[In the village] we vainly endeavoured to procure a guide to what a good woman we talked with called "Piskie House," on the side of Sheep's Tor. Piskie House is a natural fissure, or narrow cavern amongst the rocks, where Elford the royalist [...] was said to take shelter for a considerable time, to avoid the pursuit of Cromwell's troopers. One little boy told me he was afraid to go there; and his mother truly said "That it was a critical place for children."From p v3 102, 108 and v1 p233-5 of 'Traditions, legends, superstitions and sketches of Devonshire..' by Anna Eliza Stothard (Bray), 1838.
[...] Aloft amidst the most confused masses of rock, that looked as if they had been tossed about by the fiends in battle, in a place which seemed (so it appeared to me at least) as if inaccessible to any mortal creatuer, there was seen a somewhat projecting stone like a pent-house. Beneath was a cleft between two low rocks. This is the entrance to the palace of the Pixies, and the cavern where Elford is said to ahve found a retreat from persecution [...] How Elford could live there; how food could be conveyed to him, or how any living thing but a raven, a crow, or an eagle could make his home in such a spot, is to me, I confess, a puzzle; and had not the paintings on the interior sides of the rocks, executed by Elford, been really seen in these latter days to bear witness to the fact, I should have doubted the tradition altogether.
[... an excerpt from Mr Bray's diary of 1802] On reaching the little hamlet of Sheepstor, we were informed by the matron of it, whom from her age and appearance we denominated the Septuagenarian Sibyl, that we might easily find out the 'pixies' house, where we should be careful to leave a pin, or something of equal value, as an offering to these invisible beings; otherwise they would not fail to torment us in our sleep. After thanking the good dame for her advice and information, we proceeded in search of it. [...] With a little boy for our guide, we again ascended the mountain. Leaving our horses below, we followed our conductor over some rugged rocks, till he came to one in which was a narrow fissure. On telling us this was the entrance we laughed, and said none but the pixies and himself could enter it; but, on his assuring us it was the spot, I resolved to make the attempt. With great difficulty I succeeded, and found a hollow about six feet long, four wide, and five feet high. It was formed by two rocks resting in a slanting position against another in a perpendicular direction. The cavity was certainly singularly regular, and had somewhat the form of a little hovel. A rock served for a seat, and the posture of sitting was the only one in which I could find myself at ease. A noise occasioned by the dripping of water is distinctly heard; and as the cause of it is out of sight, it produces at first a sensation somewhat approaching to surprise, till reflection tells us the occasion of it: which might possibly have prepared the mind to imagine it the resort of invisible beings.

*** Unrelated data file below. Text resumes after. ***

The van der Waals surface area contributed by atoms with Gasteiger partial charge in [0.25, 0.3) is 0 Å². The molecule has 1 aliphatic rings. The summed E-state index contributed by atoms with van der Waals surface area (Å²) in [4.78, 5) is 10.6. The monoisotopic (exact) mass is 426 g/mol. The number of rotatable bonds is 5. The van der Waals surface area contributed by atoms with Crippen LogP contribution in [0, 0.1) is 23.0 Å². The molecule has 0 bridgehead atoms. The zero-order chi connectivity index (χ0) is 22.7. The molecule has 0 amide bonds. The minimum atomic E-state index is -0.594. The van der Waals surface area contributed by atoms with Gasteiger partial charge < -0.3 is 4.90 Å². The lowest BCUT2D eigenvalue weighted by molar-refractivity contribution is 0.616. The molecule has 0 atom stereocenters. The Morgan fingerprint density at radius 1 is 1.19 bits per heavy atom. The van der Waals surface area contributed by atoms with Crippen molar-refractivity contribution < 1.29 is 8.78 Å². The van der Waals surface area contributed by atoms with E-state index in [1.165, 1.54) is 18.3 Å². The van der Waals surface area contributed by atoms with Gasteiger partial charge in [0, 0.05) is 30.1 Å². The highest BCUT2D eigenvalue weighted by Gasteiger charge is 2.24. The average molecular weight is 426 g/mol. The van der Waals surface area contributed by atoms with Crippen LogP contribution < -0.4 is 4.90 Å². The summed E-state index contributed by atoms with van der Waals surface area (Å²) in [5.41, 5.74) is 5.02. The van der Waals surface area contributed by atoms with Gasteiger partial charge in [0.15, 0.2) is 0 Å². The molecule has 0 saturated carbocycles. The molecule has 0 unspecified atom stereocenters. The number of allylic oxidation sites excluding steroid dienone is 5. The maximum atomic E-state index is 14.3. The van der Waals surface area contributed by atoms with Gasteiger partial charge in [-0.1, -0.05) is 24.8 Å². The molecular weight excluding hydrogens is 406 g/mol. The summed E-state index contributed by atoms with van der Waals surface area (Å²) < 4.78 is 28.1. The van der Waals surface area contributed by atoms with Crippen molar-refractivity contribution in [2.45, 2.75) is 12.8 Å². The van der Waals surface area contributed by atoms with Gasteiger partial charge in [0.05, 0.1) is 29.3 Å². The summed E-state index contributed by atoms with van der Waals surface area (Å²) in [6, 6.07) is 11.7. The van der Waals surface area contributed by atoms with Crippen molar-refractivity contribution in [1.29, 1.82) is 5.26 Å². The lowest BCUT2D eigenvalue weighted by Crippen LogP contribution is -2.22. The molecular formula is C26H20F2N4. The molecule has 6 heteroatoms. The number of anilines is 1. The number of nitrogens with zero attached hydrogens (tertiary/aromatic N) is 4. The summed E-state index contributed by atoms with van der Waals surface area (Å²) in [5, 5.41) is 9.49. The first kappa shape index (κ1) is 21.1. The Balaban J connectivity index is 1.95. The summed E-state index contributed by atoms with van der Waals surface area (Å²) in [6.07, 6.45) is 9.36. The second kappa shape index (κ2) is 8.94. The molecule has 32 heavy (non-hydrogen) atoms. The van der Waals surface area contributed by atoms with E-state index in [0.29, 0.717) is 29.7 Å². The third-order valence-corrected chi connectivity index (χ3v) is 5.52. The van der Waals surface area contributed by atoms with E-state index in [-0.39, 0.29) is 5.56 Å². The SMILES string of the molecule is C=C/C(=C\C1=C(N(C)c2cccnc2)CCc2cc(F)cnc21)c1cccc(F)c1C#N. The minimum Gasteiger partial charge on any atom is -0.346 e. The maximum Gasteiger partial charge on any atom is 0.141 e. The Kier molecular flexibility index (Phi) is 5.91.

The Rev. Mr. Polwhele, in his Devon, notices it, and in a note gives the following extract from a correspondent. "Here, I am in formed, Elford used to hide himself from the search of Cromwell's party, to whom he was obnoxious. Hence he could command the whole country; and having some talents for painting, he amused himself with that art on the walls of his cavern, which I have been told (says Mr. Yonge of Puslinch) by an elderly gentleman who had visited this place, was very fresh in his time. The country people have many superstitious notions respecting this hole." None of the paintings now remain on the sides of the rock.
Mark Beeson at Dartmoor Resource has some more information on Mr Elford, and you can see a carving said to be by him at the local church.
Dartmoor Cam shows you where it is (complete with infuriating tupperware), and The Faery Folklorist has some nice bright shots of the entrance.
Posted by Rhiannon
13th November 2012ce
Edited 13th November 2012ce